Sadiq Khan speaks at the Labour conference in Manchester in 2012. Photograph: Getty Images.
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Sadiq Khan tops new Labour London mayoral poll - why he's the man to beat

The shadow London minister has several key advantages over his rivals.

Who will Labour's London mayoral candidate be? Some commentators have marked Diane Abbott down as the surprise favourite after she topped a YouGov poll of Labour supporters this week, but a better bet is Sadiq Khan. The shadow justice secretary and shadow London minister, who is almost certain to stand, has finished first in a new poll of LabourList readers (sample size: 772).

Since the candidate will be predominantly selected by Labour activits (with others paying a small fee to take part in the closed primary), the survey is likely a better guide to the result than the YouGov poll. It puts Khan on 22 per cent, with Tessa Jowell on 17 per cent, Abbott on 15 per cent, David Lammy on 7 per cent and Andrew Adonis (who most suspect is eyeing the post of transport commissioner) on 5 per cent.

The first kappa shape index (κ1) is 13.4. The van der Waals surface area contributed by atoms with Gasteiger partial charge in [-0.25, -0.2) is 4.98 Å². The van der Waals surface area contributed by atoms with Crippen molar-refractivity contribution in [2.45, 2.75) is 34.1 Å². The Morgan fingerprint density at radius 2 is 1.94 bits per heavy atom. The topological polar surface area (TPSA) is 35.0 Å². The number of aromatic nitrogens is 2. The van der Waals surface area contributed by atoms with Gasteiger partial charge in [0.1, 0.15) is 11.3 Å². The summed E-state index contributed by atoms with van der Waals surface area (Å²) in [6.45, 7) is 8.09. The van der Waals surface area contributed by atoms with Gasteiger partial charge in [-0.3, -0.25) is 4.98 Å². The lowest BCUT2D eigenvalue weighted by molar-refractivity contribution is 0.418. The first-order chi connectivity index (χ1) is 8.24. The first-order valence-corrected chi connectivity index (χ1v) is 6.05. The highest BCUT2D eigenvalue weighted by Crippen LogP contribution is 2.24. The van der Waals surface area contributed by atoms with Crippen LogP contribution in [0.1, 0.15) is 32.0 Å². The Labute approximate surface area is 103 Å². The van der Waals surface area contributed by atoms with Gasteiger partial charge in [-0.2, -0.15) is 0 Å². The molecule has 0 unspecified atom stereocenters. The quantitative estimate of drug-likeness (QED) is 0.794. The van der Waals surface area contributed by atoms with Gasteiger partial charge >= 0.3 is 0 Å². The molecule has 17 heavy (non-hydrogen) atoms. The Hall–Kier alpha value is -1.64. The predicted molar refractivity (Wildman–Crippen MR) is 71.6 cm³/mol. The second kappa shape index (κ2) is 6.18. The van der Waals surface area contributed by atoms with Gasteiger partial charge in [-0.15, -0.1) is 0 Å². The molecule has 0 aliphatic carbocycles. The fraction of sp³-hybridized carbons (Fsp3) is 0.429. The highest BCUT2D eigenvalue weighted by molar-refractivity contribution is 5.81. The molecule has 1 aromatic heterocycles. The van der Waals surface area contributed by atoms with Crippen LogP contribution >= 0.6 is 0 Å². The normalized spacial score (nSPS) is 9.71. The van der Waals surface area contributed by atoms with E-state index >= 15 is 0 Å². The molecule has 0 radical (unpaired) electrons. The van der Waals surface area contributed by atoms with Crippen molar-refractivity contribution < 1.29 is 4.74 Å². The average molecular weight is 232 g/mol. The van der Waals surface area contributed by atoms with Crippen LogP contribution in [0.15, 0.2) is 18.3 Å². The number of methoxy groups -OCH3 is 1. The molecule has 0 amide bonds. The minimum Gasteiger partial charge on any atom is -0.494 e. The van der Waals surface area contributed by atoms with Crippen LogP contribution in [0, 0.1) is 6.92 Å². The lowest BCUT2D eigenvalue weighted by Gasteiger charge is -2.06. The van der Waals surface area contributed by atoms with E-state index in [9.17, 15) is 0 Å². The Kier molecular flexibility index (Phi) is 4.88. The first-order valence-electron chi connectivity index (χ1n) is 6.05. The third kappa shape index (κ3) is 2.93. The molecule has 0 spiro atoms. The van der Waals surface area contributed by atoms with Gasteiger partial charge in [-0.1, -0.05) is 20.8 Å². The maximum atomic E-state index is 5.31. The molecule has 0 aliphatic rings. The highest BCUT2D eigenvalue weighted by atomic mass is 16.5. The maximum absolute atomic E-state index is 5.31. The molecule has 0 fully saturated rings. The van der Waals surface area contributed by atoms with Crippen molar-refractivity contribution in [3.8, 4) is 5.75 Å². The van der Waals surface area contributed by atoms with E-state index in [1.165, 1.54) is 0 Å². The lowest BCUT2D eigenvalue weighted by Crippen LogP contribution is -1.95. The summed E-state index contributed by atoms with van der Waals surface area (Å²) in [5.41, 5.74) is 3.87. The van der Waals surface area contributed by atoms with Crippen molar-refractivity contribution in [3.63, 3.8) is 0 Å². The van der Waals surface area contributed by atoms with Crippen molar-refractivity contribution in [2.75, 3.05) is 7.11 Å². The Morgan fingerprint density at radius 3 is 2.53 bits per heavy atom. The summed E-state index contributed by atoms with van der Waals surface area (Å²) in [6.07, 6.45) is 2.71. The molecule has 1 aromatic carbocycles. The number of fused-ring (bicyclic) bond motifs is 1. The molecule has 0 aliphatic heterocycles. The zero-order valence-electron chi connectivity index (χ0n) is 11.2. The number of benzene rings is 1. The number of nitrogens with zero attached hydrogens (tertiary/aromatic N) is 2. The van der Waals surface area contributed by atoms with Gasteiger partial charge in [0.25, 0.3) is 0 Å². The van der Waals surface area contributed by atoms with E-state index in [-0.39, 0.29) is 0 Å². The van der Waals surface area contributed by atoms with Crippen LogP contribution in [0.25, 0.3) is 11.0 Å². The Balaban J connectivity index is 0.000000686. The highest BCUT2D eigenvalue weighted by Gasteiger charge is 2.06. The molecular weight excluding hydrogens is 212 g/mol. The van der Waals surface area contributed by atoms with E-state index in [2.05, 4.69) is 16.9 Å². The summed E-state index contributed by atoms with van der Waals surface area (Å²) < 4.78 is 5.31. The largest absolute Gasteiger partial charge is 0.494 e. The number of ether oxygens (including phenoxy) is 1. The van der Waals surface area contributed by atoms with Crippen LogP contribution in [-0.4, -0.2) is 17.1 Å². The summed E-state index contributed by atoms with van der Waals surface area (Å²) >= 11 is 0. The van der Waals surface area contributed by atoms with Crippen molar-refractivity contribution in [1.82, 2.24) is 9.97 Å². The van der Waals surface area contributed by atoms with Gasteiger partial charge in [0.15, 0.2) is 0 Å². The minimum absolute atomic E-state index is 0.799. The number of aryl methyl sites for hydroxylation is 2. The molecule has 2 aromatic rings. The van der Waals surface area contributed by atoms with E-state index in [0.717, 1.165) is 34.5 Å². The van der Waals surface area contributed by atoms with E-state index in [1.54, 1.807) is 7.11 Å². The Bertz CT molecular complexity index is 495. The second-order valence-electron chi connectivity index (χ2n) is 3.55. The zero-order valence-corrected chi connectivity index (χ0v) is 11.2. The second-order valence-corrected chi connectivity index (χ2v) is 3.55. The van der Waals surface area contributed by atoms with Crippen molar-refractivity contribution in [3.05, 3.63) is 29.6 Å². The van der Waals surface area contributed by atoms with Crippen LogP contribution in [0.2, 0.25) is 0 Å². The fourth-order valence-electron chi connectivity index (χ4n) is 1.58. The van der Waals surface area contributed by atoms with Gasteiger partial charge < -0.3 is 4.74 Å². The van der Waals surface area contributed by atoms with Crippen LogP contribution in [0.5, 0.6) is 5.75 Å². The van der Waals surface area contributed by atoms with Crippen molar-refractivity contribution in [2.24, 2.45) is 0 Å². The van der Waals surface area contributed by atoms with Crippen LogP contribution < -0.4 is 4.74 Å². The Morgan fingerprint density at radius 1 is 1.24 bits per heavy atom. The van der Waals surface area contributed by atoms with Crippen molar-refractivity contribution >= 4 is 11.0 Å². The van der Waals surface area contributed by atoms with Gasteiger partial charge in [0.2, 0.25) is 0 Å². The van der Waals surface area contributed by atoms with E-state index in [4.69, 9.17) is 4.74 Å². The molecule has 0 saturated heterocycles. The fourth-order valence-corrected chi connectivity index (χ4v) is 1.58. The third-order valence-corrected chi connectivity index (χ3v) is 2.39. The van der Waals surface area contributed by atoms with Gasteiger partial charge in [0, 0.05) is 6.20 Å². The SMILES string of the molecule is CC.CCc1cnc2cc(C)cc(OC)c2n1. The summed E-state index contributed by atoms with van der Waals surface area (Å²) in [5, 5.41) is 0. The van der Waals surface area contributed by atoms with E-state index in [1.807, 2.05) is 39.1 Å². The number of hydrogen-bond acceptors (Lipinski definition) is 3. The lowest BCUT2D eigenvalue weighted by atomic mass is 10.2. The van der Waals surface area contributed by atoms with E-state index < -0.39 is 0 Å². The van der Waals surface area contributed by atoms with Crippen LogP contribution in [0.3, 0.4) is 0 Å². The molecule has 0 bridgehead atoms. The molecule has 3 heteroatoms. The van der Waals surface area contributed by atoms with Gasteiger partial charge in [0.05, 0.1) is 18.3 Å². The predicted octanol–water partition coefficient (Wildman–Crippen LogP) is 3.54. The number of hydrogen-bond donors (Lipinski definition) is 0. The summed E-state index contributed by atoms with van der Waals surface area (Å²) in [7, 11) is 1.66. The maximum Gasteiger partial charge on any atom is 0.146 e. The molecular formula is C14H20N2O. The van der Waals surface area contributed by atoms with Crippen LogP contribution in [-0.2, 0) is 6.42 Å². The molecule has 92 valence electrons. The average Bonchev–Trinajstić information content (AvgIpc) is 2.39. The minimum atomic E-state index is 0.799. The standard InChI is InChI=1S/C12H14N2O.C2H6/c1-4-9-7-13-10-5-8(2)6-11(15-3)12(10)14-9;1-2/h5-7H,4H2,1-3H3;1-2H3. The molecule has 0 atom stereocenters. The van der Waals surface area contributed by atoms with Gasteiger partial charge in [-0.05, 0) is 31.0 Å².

As shadow London minister, Khan has the in-built advantage of being able to regularly meet activists and CLPs and was rightly praised for Labour's remarkable performance in London in the local elections (its best result since 1998). He has also stood out as one of the loudest champions in the shadow cabinet of radical action to reduce inequality, including the revival of collective bargaining. His recent Fabian pamphlet Our London was the first to float the idea of a cap on rent increases (since embraced by the party at large) and a ban on letting agent fees. As Ed Miliband's former campaign manager, Khan will also be the unofficial candidate of the Milibandites. Should the Labour leader become prime minister next May, he will be in an even stronger position to win the nomination.